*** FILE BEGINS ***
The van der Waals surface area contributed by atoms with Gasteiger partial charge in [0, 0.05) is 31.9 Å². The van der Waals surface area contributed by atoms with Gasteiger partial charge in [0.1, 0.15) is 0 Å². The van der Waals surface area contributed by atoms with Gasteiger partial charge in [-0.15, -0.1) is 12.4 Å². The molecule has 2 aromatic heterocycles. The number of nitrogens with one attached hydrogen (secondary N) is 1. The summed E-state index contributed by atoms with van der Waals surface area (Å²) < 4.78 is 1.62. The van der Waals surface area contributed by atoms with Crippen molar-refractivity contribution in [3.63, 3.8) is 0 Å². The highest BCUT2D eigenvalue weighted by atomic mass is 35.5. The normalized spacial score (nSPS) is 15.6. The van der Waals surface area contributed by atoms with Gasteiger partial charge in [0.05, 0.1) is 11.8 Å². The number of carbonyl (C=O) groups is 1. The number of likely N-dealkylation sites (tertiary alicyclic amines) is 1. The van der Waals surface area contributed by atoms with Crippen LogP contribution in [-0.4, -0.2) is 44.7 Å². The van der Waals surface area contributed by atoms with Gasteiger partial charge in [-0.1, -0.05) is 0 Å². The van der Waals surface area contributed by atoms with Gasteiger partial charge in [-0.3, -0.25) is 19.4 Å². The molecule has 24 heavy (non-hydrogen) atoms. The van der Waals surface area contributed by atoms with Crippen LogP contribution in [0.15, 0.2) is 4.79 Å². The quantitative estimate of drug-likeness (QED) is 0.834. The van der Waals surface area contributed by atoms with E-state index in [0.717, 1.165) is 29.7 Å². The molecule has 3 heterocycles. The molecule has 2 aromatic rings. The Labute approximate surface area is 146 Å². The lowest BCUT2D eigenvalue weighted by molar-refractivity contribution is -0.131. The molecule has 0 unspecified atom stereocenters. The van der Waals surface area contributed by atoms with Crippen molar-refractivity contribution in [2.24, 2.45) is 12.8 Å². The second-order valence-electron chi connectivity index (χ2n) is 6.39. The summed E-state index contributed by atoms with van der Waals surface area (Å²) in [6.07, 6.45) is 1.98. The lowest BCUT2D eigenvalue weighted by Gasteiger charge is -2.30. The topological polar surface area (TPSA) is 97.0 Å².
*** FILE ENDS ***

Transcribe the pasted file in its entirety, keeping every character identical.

The van der Waals surface area contributed by atoms with Gasteiger partial charge in [0, 0.05) is 31.9 Å². The van der Waals surface area contributed by atoms with Gasteiger partial charge in [0.1, 0.15) is 0 Å². The van der Waals surface area contributed by atoms with Gasteiger partial charge in [-0.15, -0.1) is 12.4 Å². The molecule has 2 aromatic heterocycles. The number of nitrogens with one attached hydrogen (secondary N) is 1. The summed E-state index contributed by atoms with van der Waals surface area (Å²) < 4.78 is 1.62. The van der Waals surface area contributed by atoms with Crippen molar-refractivity contribution in [3.63, 3.8) is 0 Å². The highest BCUT2D eigenvalue weighted by atomic mass is 35.5. The normalized spacial score (nSPS) is 15.6. The van der Waals surface area contributed by atoms with Gasteiger partial charge in [0.05, 0.1) is 11.8 Å². The number of carbonyl (C=O) groups is 1. The number of likely N-dealkylation sites (tertiary alicyclic amines) is 1. The van der Waals surface area contributed by atoms with Crippen LogP contribution in [-0.4, -0.2) is 44.7 Å². The van der Waals surface area contributed by atoms with Gasteiger partial charge in [-0.1, -0.05) is 0 Å². The van der Waals surface area contributed by atoms with Gasteiger partial charge in [-0.3, -0.25) is 19.4 Å². The molecule has 24 heavy (non-hydrogen) atoms. The van der Waals surface area contributed by atoms with Crippen LogP contribution in [0.15, 0.2) is 4.79 Å². The quantitative estimate of drug-likeness (QED) is 0.834. The van der Waals surface area contributed by atoms with E-state index in [0.717, 1.165) is 29.7 Å². The molecule has 3 heterocycles. The molecule has 2 aromatic rings. The Labute approximate surface area is 146 Å². The lowest BCUT2D eigenvalue weighted by molar-refractivity contribution is -0.131. The molecule has 0 unspecified atom stereocenters. The van der Waals surface area contributed by atoms with Crippen molar-refractivity contribution in [2.24, 2.45) is 12.8 Å². The second-order valence-electron chi connectivity index (χ2n) is 6.39. The summed E-state index contributed by atoms with van der Waals surface area (Å²) in [6.07, 6.45) is 1.98. The lowest BCUT2D eigenvalue weighted by Gasteiger charge is -2.30. The topological polar surface area (TPSA) is 97.0 Å².